Editorial

The Church Displaced, The Church Dispersed

By

Perhaps like me you’ve found these recent weeks to be a strange concoction of life. Fears lurk in every headline, while true peace is available to hearts. We’ve never washed our hands more often while being so doubtful that they’re truly clean. Relationships have been disrupted—we’re suddenly distanced from so many while being confined to limited space with so few. Work teams have been dispersed yet, for some, never felt so connected.

I’ve heard many leaders say in these days, “Let’s not waste this crisis.” These times are too tumultuous, too historic, too odd to be missed.

As I’ve been in contact with many in our Alliance family—and as you’ll read in the pages of this condensed issue—stories abound of your family fully engaging this monumental moment. Food distributed. Mercy shown. Music written. Love expressed. The Church displaced becomes the Church dispersed. The crisis is not being “wasted” by the Church. The people of God once again step into opportunities others avoid.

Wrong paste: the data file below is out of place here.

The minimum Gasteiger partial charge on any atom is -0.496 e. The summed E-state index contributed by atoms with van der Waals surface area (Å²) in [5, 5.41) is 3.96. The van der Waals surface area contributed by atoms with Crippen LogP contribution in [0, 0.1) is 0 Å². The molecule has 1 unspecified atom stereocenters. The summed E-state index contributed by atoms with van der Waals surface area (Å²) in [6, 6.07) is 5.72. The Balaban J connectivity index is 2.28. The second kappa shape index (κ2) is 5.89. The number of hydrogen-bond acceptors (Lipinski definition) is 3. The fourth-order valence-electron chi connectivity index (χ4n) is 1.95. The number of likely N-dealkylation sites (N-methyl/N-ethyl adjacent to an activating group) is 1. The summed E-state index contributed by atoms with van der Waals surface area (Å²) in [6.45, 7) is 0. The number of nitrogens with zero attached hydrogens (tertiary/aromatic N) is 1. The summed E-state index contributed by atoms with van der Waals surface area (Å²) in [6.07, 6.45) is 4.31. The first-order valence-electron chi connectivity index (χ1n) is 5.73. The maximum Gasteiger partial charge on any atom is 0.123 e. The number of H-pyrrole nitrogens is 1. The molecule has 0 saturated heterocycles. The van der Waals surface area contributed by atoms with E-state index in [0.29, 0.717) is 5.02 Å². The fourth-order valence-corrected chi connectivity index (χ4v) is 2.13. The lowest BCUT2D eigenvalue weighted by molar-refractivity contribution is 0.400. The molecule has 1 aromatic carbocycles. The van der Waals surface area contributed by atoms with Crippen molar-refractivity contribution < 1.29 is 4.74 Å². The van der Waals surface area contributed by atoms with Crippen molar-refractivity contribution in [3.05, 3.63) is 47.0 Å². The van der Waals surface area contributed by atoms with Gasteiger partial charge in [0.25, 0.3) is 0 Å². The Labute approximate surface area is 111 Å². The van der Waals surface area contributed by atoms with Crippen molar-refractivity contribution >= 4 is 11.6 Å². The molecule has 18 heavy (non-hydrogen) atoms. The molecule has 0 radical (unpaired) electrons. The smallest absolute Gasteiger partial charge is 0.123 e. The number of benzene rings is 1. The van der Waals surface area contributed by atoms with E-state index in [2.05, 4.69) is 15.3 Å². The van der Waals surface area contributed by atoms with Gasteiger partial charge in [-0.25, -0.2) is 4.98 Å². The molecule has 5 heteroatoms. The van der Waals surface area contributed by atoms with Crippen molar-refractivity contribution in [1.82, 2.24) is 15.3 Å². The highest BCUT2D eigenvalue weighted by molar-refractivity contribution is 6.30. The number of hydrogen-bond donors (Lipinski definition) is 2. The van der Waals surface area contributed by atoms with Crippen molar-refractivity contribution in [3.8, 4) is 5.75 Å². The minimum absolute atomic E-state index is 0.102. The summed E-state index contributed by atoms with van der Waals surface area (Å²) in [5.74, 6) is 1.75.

Yet, the story line—deeper and longer lasting than the latest headline—is strangely interwoven with a design we’ve not seen in our lifetimes. Overcrowded hospitals with underequipped staff provide a form of heroism. Pastors who’ve never recorded a message or had a social media account now find themselves on Facebook. Congregants who’ve only given through an offering plate now discover the benefit of recurring, online giving.

Even the fact that I’ve mixed life-threatening hospital situations with online giving trends further evidences my point. The concoction of the elements marking this moment are strange indeed.

As you read these pages, I have a couple requests: Celebrate with me the way that God is at work in and through His people. Second, prayerfully consider how He may be stirring you to respond in this moment.

Sometimes I wander into an unfamiliar place: the kitchen. I pull spices from racks and grab ingredients without the aid of a recipe. I wonder to myself, “Has anyone ever put together this concoction before?” After a sip or a bite, I have my own answer: “If they did, they probably only did it once.” 

This moment is a strange mix, never to be repeated. However, let’s not pass it by as some random concoction of events. A bigger story is being written. Let’s not miss our part in it.

1 response to The Church Displaced, The Church Dispersed

  1. Thank you, I have been feeling that too. I am enjoying finding myself in a place that I have permission to think outside the box. I see God in it for sure. Blessings

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